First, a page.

With Ledger’s recent announcement of a key recovery service, more people are taking an interest in crypto hardware wallets and learning more about the importance of crypto self-custody. At Arculus, we believe that each user should always have complete control of their digital assets and digital identities.
What is a seed phrase?
Most non-custodial crypto wallets provide users with what is known as a “recovery phrase” or a “seed phrase,” commonly made up of either 12 or 24 words. Think of the recovery phrase as a simple list of words that allows you to restore your wallet.
These words are taken from a list of 2048 words defined by a standard called BIP39. A 12-word recovery phrase has 2^128 possible combinations. Specifically, that is 340,282,366,920,938,463,463,374,607,431,768,211,456 combinations). A 24-word recovery phrase has 2^256 possible combinations. (That is a mind-boggling 115,792,089,237,316,195,423,570,985,008,687,907,853,269,984,665,640,564,039,457,584,007,913,129,639,936 combinations.)
It is essential that you keep your recovery phrase safe and secure because if you lose it—or someone else gets a hold of it—you can lose everything in your wallet.
Recently, Ledger, makers of one of a well-known crypto hardware wallet, announced a key-recovery service called Ledger Recover. It is designed to provide a backup solution for your recovery phrase. With Ledger Recover, users can store encrypted backups of their recovery phrases with Ledger and Ledger partners. Users have to provide government identity documents to use the service to get back their recovery phrases. Some crypto investors strongly object to connecting identity information to their crypto holdings. And Ledger’s CEO also confirmed in an interview that if presented with a subpoena, they would be obligated to retrieve a user’s recovery phrase and turn it over to authorities. With Ledger Recover, there are also questions about control of your data. According to the company, if you stop paying the $9.99 monthly fee for the service, the backed-up data remains on the servers for at least a year.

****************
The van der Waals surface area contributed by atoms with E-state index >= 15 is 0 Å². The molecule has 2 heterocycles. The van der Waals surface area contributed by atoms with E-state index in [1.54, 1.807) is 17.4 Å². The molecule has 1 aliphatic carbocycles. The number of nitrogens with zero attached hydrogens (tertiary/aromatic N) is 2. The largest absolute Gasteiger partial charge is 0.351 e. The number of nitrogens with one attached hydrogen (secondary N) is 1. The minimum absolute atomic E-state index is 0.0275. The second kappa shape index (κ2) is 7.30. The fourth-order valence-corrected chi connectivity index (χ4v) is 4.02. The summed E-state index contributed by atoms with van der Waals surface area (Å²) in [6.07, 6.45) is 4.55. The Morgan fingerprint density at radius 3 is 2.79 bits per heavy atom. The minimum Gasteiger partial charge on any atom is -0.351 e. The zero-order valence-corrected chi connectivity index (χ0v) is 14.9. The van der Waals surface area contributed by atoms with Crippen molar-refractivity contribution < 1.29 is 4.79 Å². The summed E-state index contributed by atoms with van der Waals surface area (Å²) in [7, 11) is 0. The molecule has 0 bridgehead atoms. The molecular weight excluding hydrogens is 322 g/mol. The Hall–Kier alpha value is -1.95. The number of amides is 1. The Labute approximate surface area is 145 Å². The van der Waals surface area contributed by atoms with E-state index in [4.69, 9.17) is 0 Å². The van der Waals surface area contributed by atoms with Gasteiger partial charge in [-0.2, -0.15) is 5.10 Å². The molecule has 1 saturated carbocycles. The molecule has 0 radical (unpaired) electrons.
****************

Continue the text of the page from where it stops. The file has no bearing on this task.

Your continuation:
The essential function of a cold storage hardware wallet is to keep your private keys safe and secure. Fundamental to that is ensuring that the private keys cannot be removed from the hardware device. To create the Recover feature, Ledger made a device firmware update that makes it possible to remove the private keys from the Ledger device. Even if you choose not to subscribe to the Recover service, the code to extract your recovery phrase exists in the Ledger firmware. By adding this function to the firmware, Ledger introduced a new attack vector that could present a security risk to users.
Why Firmware Updates Pose a Risk
Firmware updates usually bring the latest fixes and updates, and people have been conditioned to always update their software and devices to the latest firmware. But one of the risks of allowing firmware updates to a crypto hardware wallet is that malware or simply unwanted updates could get introduced.
In the case of Recover, Ledger was introducing new functionality, but it is now apparent that many don't want this new functionality in their devices. Essentially, a new potential vulnerability was introduced to the devices that makes it possible for the private keys to be removed from the devices secure element. Most people find that unacceptable.
At Arculus, we made a decision to irreversibly lock the firmware in our factory using the same standard for locking billions of secure payment cards. With the Arculus firmware on our Arculus metal cards, it is impossible to extract the private keys from the secure element on the metal card. At Arculus, we choose to not allow firmware updates in order to protect our customers.
Arculus Wallet does not retain, store, or share your Recovery Phrase. We never have access to or know your Recovery Phrase or private keys. We couldn’t give your information to anyone because we don’t have it.
We believe in self-sovereignty and put security first. It’s your keys, your crypto.